Jordi Fauli is the seventh chief architect of Barcelona’s iconic Sagrada Familia since Antoni Gaudi began work on the basilica in 1883, and he was supposed to oversee its long-awaited completion.
But the pandemic has delayed efforts to complete this towering architectural masterpiece, which has been under construction for nearly 140 years, and it is no longer clear whether Fauli will still be in charge when completed.
“I would love to be here for many more years, of course, but it’s in God’s hands,” said Fauli, 62, with a wry smile on her lips.
He was only 31 when he joined the team of architects as a local in 1990 – the same age as Gaudi when the innovative Catalan architect began to build his largest work at the end of the 19th century , a project that would take four decades of his life.
“When I arrived, only three of these columns were built and they were only 10 meters (33 feet) high,” he explains from a mezzanine in the main nave.
“I had the chance to design and see the construction of the whole interior, then the sacristy and now the main towers.”
When completed, the ornate cathedral designed by Gaudi will have 18 towers, the tallest of which will reach 172 meters in the sky.
The second tallest tower, 138 meters high and dedicated to the Virgin Mary, was officially inaugurated on Wednesday with the illumination of the gigantic 5.5-ton star crowning its highest point.
Several thousand people attended the opening, which coincided with the Day of the Immaculate Conception, a key Marian feast for the Catholic Church.
Pope Francis sent a video message to mark the occasion, saluting the “great architect” Gaudi.
It is the tallest of the nine towers completed and the first to be inaugurated since 1976.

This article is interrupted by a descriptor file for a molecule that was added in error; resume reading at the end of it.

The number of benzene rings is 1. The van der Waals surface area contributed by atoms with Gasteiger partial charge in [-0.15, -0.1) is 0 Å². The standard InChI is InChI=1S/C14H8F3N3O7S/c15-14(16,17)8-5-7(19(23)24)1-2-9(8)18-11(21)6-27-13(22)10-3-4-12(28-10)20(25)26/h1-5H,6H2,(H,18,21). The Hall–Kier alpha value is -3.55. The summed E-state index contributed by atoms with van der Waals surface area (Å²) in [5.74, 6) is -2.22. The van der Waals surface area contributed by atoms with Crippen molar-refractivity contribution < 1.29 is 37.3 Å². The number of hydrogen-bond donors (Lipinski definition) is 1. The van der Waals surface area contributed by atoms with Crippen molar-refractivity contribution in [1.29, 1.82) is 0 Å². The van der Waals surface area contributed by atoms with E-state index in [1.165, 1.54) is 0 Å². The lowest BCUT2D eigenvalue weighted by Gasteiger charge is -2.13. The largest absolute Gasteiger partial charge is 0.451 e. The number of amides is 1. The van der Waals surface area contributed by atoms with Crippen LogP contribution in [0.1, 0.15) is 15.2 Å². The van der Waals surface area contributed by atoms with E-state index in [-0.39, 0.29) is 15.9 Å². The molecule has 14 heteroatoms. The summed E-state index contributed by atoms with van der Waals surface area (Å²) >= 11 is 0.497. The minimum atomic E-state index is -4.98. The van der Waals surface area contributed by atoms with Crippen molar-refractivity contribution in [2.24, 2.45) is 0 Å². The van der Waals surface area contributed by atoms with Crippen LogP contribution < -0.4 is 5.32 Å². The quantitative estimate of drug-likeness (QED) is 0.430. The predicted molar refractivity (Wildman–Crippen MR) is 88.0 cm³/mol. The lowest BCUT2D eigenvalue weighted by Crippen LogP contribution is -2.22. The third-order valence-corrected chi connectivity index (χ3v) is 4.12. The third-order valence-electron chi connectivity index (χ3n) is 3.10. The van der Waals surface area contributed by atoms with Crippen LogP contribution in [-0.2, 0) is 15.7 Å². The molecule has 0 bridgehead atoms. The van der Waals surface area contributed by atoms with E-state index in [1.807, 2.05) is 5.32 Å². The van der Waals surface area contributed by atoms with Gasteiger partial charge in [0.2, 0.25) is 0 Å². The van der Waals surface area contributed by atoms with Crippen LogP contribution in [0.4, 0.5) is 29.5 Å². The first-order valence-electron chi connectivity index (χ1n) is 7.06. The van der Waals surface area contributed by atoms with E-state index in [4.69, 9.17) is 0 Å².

Construction interrupted by civil war
In 2019, the Sagrada Familia welcomed 4.7 million visitors, making it the most visited monument in Barcelona.
But it was forced to close in March 2020 as the Covid-19 pandemic took hold, its doors remaining closed for nearly a year.
This year, there were just 764,000 visitors, according to municipal figures.
And since entrance tickets are the main source of funding for ongoing construction work, the goal of completing the basilica by 2026 to mark the 100th anniversary of Gaudi’s death – he was run over by a tram – was abandoned.
“We cannot give any estimate as to when it will be finished as we do not know how the number of visitors will recover in the years to come,” Fauli said.
It is far from the first time that Gaudi’s masterpiece has faced such challenges.
During the Spanish Civil War in the late 1930s, construction work stopped and many Gaudi blueprints and design models were destroyed.
For critics, this major loss means that they do not regard what was later built as the work of Gaudi, despite the research carried out by his successors.
UNESCO, the cultural agency of the United Nations, has only granted World Heritage status to the crypt of the Sagrada Familia and one of its facades, both built during Gaudi’s lifetime.
But Fauli insists that the project stays true to what Gaudi intended as it is based on the meticulous study of photographs, drawings and testimonies of the late Modernist architect.
Some local opposition
Appointed chief architect of the project in 2012, Fauli took over at the head of a team of 27 architects and more than 100 builders.
Today, five architects and some 16 builders are working on finishing the Sagrada Familia.
“It’s a lot of responsibility because it’s an emblematic project, on which a lot of people have an opinion,” explains Fauli.
Building such a vast monument that draws large numbers of visitors is not welcomed by everyone, with some claiming that the hordes of visiting tourists are destroying the area.
Many also oppose the plan to build a huge staircase leading to the main entrance, the construction of which will result in the demolition of several buildings, forcing hundreds of people to move.
“My life is here and they want to kick me out,” says a sign on a balcony near the Sagrada Familia.
Fauli said he understood their concerns and wanted to find “fair solutions” through dialogue.
What if he could ask Gaudi a question? Fauli stops to think for a few moments.
“I would ask him questions about his underlying intentions and the feelings he wanted to communicate through his architecture,” he says.
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